The Group of Twenty (G20) and Organisation for Economic Co-operation and Development (OECD) Base Erosion and Profit Shifting (BEPS) project will see a paradigm shift in the international tax and transfer pricing landscape.
Having completed Phase 1 of its BEPS project, the OECD has released seven deliverables, two of which are expected to shape much of the future direction in transfer pricing, disputes and controversy arising under the BEPS recommendations. These two deliverables are:
- Changes to the transfer pricing rules in relation to documentation requirements (Action 13) reflected in the OECD’s Guidance on Transfer Pricing Documentation and Country-by-Country Reporting.
- Changes to the transfer pricing rules in relation to intangibles (Action 8), reflected in the OECD’sGuidance on Transfer Pricing of Intangibles.
Changes to the transfer pricing rules in relation to documentation requirements (Action 13 reflected in the OECD’s Guidance on Transfer Pricing Documentation and Country-by- Country Reporting
The new documentation and country-by-country (CbC) reporting requirements arising from Action 13 of the BEPS Action Plan are expected to result in unprecedented levels of global transparency over multi- national corporations’ (MNCs’) value chains, economic footprints, profit allocations and transfer pricing arrangements.
The transfer pricing documentation deliverable introduces a ‘three-tiered’ approach to transfer pricing documentation, recommending that the documentation package includes:
- A ‘master file’ containing standardised information relevant for all MNC group members.
The information required to be captured in the master file is grouped in five categories:
- The MNC group’s organisational structure
- A description of the MNC’s businesses
- The MNC’s intangibles
- The MNC’s inter-company financial activities
- The MNC’s financial and tax positions
- A ‘local file’ referring specifically to material transactions of the local taxpayer and containing the required transfer pricing analysis to validate the arm’s length nature of those transactions.
- A CbC to be prepared by the ultimate parent entity of the MNC group, aggregating tax jurisdiction- wide information relating to the global allocation of income, taxes and certain indicators of economic activity among tax jurisdictions in which the MNC group operates.
The above recommendations are expected to be taken into account by tax administrations in developing rules and/or procedures on transfer pricing documentation, as well as by MNCs in preparing transfer pricing documentation to demonstrate that their transactions satisfy the arm’s length principle.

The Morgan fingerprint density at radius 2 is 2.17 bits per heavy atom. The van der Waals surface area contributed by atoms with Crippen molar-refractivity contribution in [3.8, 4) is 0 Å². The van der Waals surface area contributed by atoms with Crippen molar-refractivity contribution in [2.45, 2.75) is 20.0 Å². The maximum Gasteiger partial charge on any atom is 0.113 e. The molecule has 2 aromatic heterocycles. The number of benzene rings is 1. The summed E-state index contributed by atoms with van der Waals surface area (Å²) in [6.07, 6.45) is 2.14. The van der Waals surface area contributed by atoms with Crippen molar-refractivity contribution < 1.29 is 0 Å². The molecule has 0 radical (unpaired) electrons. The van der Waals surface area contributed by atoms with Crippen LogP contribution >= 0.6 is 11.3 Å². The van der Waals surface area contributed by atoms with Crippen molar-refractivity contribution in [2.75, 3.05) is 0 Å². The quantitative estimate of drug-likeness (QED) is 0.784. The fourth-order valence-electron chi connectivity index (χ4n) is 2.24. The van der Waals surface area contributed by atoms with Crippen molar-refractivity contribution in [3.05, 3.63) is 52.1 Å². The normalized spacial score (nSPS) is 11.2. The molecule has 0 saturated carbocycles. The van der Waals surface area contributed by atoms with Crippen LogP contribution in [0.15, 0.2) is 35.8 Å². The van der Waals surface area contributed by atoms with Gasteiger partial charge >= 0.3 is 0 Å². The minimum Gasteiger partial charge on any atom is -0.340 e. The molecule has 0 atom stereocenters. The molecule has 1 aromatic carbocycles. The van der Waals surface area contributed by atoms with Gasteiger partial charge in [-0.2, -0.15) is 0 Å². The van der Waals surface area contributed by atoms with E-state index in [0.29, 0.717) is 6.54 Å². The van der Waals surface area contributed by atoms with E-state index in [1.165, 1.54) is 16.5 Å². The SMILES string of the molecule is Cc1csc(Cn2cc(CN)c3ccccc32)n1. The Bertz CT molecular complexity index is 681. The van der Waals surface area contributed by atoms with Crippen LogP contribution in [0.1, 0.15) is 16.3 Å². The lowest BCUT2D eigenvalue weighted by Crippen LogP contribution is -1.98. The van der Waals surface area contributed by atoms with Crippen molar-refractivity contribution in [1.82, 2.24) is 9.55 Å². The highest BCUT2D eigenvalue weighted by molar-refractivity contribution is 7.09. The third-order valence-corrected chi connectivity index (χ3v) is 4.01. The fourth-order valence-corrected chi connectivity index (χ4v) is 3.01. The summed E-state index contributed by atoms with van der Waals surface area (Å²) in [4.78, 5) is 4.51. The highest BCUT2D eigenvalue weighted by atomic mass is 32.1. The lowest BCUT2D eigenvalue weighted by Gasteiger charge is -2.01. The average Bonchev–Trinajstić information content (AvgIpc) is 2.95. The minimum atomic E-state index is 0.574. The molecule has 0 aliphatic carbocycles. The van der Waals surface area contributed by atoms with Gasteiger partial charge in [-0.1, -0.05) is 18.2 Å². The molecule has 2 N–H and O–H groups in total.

The CbC reporting requirements reflect perhaps the most controversial aspect of the transfer pricing documentation deliverable as it requires MNCs to report an array of information considered quite easily susceptible to misinterpretation, which is likely to have unwarranted consequences for MNCs.
Appendix 1 to this article provides an overview of the evolution of the CbC reporting template, from the original template proposed in the revised discussion draft issued on 30 January 2014 to the revised template reflected in the issued deliverable.
Implication for future directions in transfer pricing
The ramifications of the documentation and reporting requirements will drive the future directions in transfer pricing which are likely to lead to:
- increased compliance costs for MNCs and the need for integrated transfer pricing systems and processes
- the need to carefully consider both criminal and administrative sanctions in the context of CbC reporting and transfer pricing documentation requirements, and
- increased revenue authority activity, including audits, adjustments and disputes as well as the potential for double taxation.
The extent of increased revenue authority activity will largely depend on the implementation process adopted in respect of the recommended three-tiered reporting package and how that information will be made available to tax administrations in all relevant countries. Recommendations on these matters were not provided by the OECD in its deliverable and are instead expected in 2015, with full implementation of the three-tiered reporting package expected by 2016/17.
In response to the OECD’s deliverable, MNCs should assess the status of their group’s transfer pricing documentation. The question that should be asked is – when did the MNC last undertake a concerted effort to update and strengthen its transfer pricing documentation? For most MNCs, there is no better time than now to carry out a thorough stocktake of their transfer pricing documentation and prepare for implementation of the OECD’s recommendations.
Changes to the transfer pricing rules in relation to intangibles (Action 8), reflected in the OECD’s ‘Guidance on Transfer Pricing of Intangibles’